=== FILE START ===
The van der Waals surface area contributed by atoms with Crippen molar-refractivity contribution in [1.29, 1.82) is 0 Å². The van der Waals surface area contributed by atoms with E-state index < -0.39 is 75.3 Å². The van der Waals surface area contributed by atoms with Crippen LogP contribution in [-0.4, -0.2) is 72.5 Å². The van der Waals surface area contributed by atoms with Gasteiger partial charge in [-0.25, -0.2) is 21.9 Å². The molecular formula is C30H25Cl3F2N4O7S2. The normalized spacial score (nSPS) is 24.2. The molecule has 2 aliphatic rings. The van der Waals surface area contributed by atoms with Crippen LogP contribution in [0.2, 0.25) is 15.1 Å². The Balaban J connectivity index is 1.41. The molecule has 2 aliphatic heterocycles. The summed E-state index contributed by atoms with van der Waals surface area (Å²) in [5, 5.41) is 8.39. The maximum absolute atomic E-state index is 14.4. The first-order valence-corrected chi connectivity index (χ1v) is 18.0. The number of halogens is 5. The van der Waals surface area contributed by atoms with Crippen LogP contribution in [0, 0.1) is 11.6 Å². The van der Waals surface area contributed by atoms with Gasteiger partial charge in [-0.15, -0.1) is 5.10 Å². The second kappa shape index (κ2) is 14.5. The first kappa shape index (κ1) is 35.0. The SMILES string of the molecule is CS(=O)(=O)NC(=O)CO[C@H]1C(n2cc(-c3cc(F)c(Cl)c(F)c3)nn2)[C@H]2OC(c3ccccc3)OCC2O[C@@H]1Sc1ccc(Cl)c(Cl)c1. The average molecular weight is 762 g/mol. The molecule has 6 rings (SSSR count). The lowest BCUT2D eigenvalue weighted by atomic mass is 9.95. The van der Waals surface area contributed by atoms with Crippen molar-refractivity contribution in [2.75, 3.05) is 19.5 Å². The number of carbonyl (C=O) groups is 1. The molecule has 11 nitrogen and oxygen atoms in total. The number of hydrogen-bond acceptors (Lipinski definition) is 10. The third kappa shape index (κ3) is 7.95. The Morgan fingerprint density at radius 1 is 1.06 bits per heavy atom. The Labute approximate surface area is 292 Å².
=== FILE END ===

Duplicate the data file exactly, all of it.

The van der Waals surface area contributed by atoms with Crippen molar-refractivity contribution in [1.29, 1.82) is 0 Å². The van der Waals surface area contributed by atoms with E-state index < -0.39 is 75.3 Å². The van der Waals surface area contributed by atoms with Crippen LogP contribution in [-0.4, -0.2) is 72.5 Å². The van der Waals surface area contributed by atoms with Gasteiger partial charge in [-0.25, -0.2) is 21.9 Å². The molecular formula is C30H25Cl3F2N4O7S2. The normalized spacial score (nSPS) is 24.2. The molecule has 2 aliphatic rings. The van der Waals surface area contributed by atoms with Crippen LogP contribution in [0.2, 0.25) is 15.1 Å². The Balaban J connectivity index is 1.41. The molecule has 2 aliphatic heterocycles. The summed E-state index contributed by atoms with van der Waals surface area (Å²) in [5, 5.41) is 8.39. The maximum absolute atomic E-state index is 14.4. The first-order valence-corrected chi connectivity index (χ1v) is 18.0. The number of halogens is 5. The van der Waals surface area contributed by atoms with Crippen LogP contribution in [0, 0.1) is 11.6 Å². The van der Waals surface area contributed by atoms with Gasteiger partial charge in [-0.15, -0.1) is 5.10 Å². The second kappa shape index (κ2) is 14.5. The first kappa shape index (κ1) is 35.0. The SMILES string of the molecule is CS(=O)(=O)NC(=O)CO[C@H]1C(n2cc(-c3cc(F)c(Cl)c(F)c3)nn2)[C@H]2OC(c3ccccc3)OCC2O[C@@H]1Sc1ccc(Cl)c(Cl)c1. The average molecular weight is 762 g/mol. The molecule has 6 rings (SSSR count). The lowest BCUT2D eigenvalue weighted by atomic mass is 9.95. The van der Waals surface area contributed by atoms with Crippen molar-refractivity contribution in [2.75, 3.05) is 19.5 Å². The number of carbonyl (C=O) groups is 1. The molecule has 11 nitrogen and oxygen atoms in total. The number of hydrogen-bond acceptors (Lipinski definition) is 10. The third kappa shape index (κ3) is 7.95. The Morgan fingerprint density at radius 1 is 1.06 bits per heavy atom. The Labute approximate surface area is 292 Å².